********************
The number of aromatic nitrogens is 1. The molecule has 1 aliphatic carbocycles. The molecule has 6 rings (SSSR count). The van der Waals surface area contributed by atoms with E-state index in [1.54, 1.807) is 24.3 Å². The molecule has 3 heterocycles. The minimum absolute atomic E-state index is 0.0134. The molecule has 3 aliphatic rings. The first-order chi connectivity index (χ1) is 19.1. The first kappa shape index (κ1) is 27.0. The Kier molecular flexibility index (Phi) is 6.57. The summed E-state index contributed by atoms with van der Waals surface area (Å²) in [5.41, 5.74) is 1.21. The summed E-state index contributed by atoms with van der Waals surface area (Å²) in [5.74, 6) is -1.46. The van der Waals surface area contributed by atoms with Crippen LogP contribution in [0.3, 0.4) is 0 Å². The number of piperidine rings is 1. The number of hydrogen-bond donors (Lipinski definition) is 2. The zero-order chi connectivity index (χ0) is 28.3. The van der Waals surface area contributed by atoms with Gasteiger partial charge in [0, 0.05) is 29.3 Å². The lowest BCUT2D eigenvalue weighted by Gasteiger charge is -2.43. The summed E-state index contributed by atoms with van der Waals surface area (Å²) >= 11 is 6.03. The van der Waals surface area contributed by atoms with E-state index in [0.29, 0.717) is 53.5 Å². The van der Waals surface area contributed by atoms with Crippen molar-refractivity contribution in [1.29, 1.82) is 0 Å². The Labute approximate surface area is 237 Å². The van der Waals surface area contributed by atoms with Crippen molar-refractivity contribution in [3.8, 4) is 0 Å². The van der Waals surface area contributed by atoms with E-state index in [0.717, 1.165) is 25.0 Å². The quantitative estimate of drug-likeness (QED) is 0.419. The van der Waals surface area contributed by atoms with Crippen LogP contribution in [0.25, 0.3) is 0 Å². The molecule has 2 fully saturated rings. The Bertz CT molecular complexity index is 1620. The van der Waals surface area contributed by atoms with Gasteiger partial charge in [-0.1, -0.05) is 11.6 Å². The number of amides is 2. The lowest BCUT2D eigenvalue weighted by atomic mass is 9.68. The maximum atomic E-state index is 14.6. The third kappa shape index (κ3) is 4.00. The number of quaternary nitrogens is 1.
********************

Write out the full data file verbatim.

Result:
The number of aromatic nitrogens is 1. The molecule has 1 aliphatic carbocycles. The molecule has 6 rings (SSSR count). The van der Waals surface area contributed by atoms with E-state index in [1.54, 1.807) is 24.3 Å². The molecule has 3 heterocycles. The minimum absolute atomic E-state index is 0.0134. The molecule has 3 aliphatic rings. The first-order chi connectivity index (χ1) is 19.1. The first kappa shape index (κ1) is 27.0. The Kier molecular flexibility index (Phi) is 6.57. The summed E-state index contributed by atoms with van der Waals surface area (Å²) in [5.41, 5.74) is 1.21. The summed E-state index contributed by atoms with van der Waals surface area (Å²) in [5.74, 6) is -1.46. The van der Waals surface area contributed by atoms with Crippen LogP contribution in [0.3, 0.4) is 0 Å². The number of piperidine rings is 1. The number of hydrogen-bond donors (Lipinski definition) is 2. The zero-order chi connectivity index (χ0) is 28.3. The van der Waals surface area contributed by atoms with Gasteiger partial charge in [0, 0.05) is 29.3 Å². The lowest BCUT2D eigenvalue weighted by Gasteiger charge is -2.43. The summed E-state index contributed by atoms with van der Waals surface area (Å²) >= 11 is 6.03. The van der Waals surface area contributed by atoms with E-state index in [0.29, 0.717) is 53.5 Å². The van der Waals surface area contributed by atoms with Crippen molar-refractivity contribution in [1.29, 1.82) is 0 Å². The Labute approximate surface area is 237 Å². The van der Waals surface area contributed by atoms with Crippen molar-refractivity contribution in [3.8, 4) is 0 Å². The van der Waals surface area contributed by atoms with E-state index in [0.717, 1.165) is 25.0 Å². The quantitative estimate of drug-likeness (QED) is 0.419. The van der Waals surface area contributed by atoms with Crippen LogP contribution in [0.25, 0.3) is 0 Å². The molecule has 2 fully saturated rings. The Bertz CT molecular complexity index is 1620. The van der Waals surface area contributed by atoms with Gasteiger partial charge in [-0.1, -0.05) is 11.6 Å². The number of amides is 2. The lowest BCUT2D eigenvalue weighted by atomic mass is 9.68. The maximum atomic E-state index is 14.6. The third kappa shape index (κ3) is 4.00. The number of quaternary nitrogens is 1.